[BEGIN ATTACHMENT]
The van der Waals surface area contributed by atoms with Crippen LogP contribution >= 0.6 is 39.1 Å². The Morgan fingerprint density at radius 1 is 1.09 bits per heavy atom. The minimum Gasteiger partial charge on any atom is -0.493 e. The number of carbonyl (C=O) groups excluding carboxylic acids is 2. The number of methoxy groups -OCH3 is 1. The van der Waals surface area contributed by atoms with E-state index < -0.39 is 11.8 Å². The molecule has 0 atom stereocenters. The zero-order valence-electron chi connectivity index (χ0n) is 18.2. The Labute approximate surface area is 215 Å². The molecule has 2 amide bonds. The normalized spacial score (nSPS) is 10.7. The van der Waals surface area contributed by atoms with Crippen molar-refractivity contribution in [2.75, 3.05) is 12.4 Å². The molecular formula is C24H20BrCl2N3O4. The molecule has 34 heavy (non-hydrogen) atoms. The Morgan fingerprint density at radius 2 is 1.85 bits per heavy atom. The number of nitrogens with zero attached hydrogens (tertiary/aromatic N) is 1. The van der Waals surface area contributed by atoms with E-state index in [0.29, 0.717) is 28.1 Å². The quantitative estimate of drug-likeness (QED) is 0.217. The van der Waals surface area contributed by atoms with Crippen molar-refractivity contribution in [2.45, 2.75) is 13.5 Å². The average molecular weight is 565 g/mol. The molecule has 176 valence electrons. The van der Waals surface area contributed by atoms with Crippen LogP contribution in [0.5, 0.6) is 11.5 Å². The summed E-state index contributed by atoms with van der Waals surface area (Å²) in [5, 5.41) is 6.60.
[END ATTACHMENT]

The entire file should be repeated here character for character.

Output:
The van der Waals surface area contributed by atoms with Crippen LogP contribution >= 0.6 is 39.1 Å². The Morgan fingerprint density at radius 1 is 1.09 bits per heavy atom. The minimum Gasteiger partial charge on any atom is -0.493 e. The number of carbonyl (C=O) groups excluding carboxylic acids is 2. The number of methoxy groups -OCH3 is 1. The van der Waals surface area contributed by atoms with E-state index < -0.39 is 11.8 Å². The molecule has 0 atom stereocenters. The zero-order valence-electron chi connectivity index (χ0n) is 18.2. The Labute approximate surface area is 215 Å². The molecule has 2 amide bonds. The normalized spacial score (nSPS) is 10.7. The van der Waals surface area contributed by atoms with Crippen molar-refractivity contribution in [2.75, 3.05) is 12.4 Å². The molecular formula is C24H20BrCl2N3O4. The molecule has 34 heavy (non-hydrogen) atoms. The Morgan fingerprint density at radius 2 is 1.85 bits per heavy atom. The number of nitrogens with zero attached hydrogens (tertiary/aromatic N) is 1. The van der Waals surface area contributed by atoms with E-state index in [0.29, 0.717) is 28.1 Å². The quantitative estimate of drug-likeness (QED) is 0.217. The van der Waals surface area contributed by atoms with Crippen molar-refractivity contribution in [2.45, 2.75) is 13.5 Å². The average molecular weight is 565 g/mol. The molecule has 176 valence electrons. The van der Waals surface area contributed by atoms with Crippen LogP contribution in [0.5, 0.6) is 11.5 Å². The summed E-state index contributed by atoms with van der Waals surface area (Å²) in [5, 5.41) is 6.60.